The dry season is also the reason behind the fires that occur annually – this year they were especially severe. For the future, the Foundation staff need to be prepared by creating more bore holes and providing extra fire fighting equipment. It is only through these measures that we are able to control the fires and to prevent any further destruction to the forest and threats to the wildlife.

Thank you to all our dedicated staff in the field.

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Fire fighting team in action

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Fire damage, needing years to regenerate.

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Equipment and training is important to fight the fires effectively.

 

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The effort needed to get supplies to camp

moving logs - dry season

Removing logs from the low-level river

 

Nick on his Travels! : Climate Change March on the 21st of September 2014

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Nick in the capital!

Nick was out and about again on Sunday the 21st of September – a date that will go down in history as one of the biggest marches globally, with 40,000 people attending in London and 400,000 in New York City

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Nick joins all biodiversity threatened by Climate Change!

Altogether there were over 2,500 events in 166 countries – and Nick took part in London!

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Nick climbs to get a better view – and gets noticed!

Campaigners were marching for global action on climate change, in one of thousands of events worldwide ahead of a UN climate summit (23 September, 2014, New York).

Nick has had many travels – which you can see here – but never has he had so much company!

Please click here for more information about the march.

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Learning to be free!

Ivan who hold wood stairs DSC_3117 You may wonder about the ladder in this photo… In this case, it’s because Ivan and Yuli are reluctant to come back down from the tree, the staff – using the ladder – can reach them high in the tree, and bring them back to their cage for safety.

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Staff getting Ivan down from the branches

After one year in soft release (and using the ladder!), Ivan has now graduated to spending all his time in the forest, with no need to come back to the cage at night! As always, he still travels with Yuli (see some of their story - click here).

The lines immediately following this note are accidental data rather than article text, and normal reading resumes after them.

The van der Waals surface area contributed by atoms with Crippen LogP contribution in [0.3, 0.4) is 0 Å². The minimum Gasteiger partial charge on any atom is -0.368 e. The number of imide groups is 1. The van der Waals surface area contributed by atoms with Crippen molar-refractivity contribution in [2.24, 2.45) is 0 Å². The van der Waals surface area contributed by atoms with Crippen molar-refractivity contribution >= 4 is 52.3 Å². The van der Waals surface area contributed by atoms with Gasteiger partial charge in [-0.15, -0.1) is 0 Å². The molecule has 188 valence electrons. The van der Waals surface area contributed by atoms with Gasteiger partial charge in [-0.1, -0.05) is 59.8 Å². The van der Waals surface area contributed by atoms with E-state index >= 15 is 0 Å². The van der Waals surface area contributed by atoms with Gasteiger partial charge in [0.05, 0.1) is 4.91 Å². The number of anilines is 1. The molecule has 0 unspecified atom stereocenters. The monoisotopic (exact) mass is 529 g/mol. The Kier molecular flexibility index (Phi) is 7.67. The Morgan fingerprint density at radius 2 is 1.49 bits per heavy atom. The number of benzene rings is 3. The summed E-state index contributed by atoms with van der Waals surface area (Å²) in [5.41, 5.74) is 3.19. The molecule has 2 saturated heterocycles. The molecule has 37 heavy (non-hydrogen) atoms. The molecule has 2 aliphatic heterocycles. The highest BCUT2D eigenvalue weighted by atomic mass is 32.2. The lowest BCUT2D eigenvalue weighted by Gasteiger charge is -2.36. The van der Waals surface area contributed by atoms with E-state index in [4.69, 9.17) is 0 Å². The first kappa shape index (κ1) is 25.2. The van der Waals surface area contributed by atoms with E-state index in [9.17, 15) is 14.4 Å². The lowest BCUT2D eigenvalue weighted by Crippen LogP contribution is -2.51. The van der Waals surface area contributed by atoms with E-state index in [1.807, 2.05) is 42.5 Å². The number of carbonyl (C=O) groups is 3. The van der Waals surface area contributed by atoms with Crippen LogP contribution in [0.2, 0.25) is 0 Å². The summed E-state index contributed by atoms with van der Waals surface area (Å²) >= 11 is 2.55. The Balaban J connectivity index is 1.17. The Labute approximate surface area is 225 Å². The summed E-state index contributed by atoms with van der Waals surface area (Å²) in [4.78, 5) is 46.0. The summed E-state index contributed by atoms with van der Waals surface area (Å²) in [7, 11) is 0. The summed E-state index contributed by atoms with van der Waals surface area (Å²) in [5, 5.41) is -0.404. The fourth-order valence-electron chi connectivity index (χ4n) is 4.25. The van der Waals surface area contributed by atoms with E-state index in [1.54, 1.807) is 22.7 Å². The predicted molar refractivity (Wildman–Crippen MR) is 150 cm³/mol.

They are great companions; the same age, both developing through their soft release at the same time. After one year, they were both
released together – a great release to witness! We are hopeful Ivan will become a mature, confident male in the future…

Direct quote from our Vet… “Don’t know if someday Ivan will become mature male, we hope so, or even dominant and then what happen? are they still together?. Together or not, we are all happy to know that they were survive in the forest.”

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Little MC – perhaps playing hide and seek – the daughter of Mantra, a successfully released orangutan

The Foundation’s relationship with individual orangutans will ideally be short, as we can translocate fit and healthy individuals straight away. Sometimes the process of soft release can take some time, but whatever care the orangutans need, the Camp staff and Foundation vet are ready and waiting to improve the lives of those rescued. To find out more about the Foundation’s Translocation and Release Programme, please click here. You can make a donation to this life saving work here.

…With a lot of help from our friends…

More can be achieved by working together…
Collaboration and partnerships are how we extend the reach of the foundation. Working with groups who have similar aims, we raise funds to support our team on the ground, funding research and education. The training courses we administer enable local people to continue to live sustainably within forest environments.538839_10150788342383993_1920120953_n

GRASP - The Great Ape Survival Partnership, working with its partners UNEP and UNESCO – comprises of the great ape range states that work together to lift the threat of imminent extinction facing apes in Africa and Southeast Asia. The Orangutan Foundation is on the GRASP Executive Committee.

4apesThe Ape Alliance is an international coalition of organisations and individuals working for the conservation and welfare of apes. The Foundation is a founding member of the Alliance.